So here’s the rule: you can have those items removed from Amazon (either sent back to you or sent back to a third party service), but you are limited to at how quickly you can send those items back. And I believe that period is somewhere between 3 to 6 months. In other words if you have inventory that has been sitting there for let’s say a year and you want those items removed to avoid paying long-term storage fees, you can’t have them sent right back next month. Amazon will limit how much inventory off that particular SKU you can remove within a period of time.

Keep in mind, that you don’t want to remove any more inventory than you have to, and you don’t want to remove so much that your item runs out of stock.

 

How do you have inventory removed from Amazon? Where do you have it sent to? And what to do from there?

One of the options is to have items sent back to you. That will work if you have a huge garage or a storage building, or someplace to store these items. Keep in mind that when Amazon sends you back your inventory it does not send it the way you sent it to them. It’s not going to arrive all neatly packed and wrapped for you. It’s going to come back in a bunch of boxes, usually sent by UPS, and it may be 3 units in one box and 30 in another box. They are going to chunk them in there. And there usually is some damage… Usually 5% or a little bit less of damage.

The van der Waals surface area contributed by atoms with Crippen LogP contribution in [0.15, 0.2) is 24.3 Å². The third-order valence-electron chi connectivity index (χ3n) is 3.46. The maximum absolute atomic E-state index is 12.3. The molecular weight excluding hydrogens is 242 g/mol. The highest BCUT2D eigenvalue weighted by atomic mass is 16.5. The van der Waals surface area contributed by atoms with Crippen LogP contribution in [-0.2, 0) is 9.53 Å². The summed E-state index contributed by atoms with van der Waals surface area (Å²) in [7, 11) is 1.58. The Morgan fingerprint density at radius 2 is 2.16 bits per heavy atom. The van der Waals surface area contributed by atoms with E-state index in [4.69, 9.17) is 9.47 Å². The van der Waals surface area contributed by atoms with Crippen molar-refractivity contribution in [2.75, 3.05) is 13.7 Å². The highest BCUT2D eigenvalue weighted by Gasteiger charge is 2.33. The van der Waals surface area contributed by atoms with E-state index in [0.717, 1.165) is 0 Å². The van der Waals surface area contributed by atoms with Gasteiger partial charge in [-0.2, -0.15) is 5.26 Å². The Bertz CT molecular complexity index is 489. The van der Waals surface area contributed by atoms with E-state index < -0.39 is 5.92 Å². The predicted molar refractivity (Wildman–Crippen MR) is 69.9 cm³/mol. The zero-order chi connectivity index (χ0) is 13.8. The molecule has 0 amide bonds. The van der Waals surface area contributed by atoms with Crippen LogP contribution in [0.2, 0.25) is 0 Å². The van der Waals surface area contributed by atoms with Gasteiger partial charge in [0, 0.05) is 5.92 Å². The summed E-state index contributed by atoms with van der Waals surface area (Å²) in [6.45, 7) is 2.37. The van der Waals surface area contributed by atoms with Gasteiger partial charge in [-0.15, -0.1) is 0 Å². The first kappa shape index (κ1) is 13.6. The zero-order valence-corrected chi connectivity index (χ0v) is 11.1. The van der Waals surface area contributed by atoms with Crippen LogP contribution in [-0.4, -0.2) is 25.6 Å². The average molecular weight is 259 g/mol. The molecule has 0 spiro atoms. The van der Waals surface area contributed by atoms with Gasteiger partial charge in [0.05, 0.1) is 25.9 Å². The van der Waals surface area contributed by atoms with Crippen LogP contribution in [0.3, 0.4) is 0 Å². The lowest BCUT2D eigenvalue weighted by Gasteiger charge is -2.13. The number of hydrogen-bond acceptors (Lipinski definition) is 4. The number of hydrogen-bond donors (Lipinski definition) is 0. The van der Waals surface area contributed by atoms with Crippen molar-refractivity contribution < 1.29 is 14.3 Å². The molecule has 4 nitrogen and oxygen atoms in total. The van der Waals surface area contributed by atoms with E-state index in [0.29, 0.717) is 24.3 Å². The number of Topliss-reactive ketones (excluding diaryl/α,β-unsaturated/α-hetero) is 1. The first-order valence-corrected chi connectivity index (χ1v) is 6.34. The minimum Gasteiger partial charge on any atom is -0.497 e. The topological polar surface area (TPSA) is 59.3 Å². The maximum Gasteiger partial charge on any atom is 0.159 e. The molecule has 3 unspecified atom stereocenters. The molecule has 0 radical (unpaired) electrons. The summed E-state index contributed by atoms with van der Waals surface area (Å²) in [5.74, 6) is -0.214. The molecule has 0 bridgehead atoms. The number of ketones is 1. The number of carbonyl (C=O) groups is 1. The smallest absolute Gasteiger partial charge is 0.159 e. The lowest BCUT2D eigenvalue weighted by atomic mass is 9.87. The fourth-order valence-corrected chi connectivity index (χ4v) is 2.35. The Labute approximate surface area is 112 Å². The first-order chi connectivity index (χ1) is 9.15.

Another option (if you have no storage space) is to send them to a third party service.

From there you can return these items at a later date back to Amazon, once that penalty window has closed, or use it for third-party fulfilment (you might sell on Shopify or Ebay), or donate those items, and sometimes you can receive a really nice tax write off. Or mix these options: you can store some of them, fulfill some of them through third party service, send some back to Amazon at a later date, and donate some of them.

Clearly, in not every case this is the best option to go. You need to understand your numbers, get some quotes and understand the pricing of having items removed and stored. If that turns out to be of the same or close amount to what Amazon will charge you in long term fees, then you are better of paying the fees to avoid unnecessary hassle.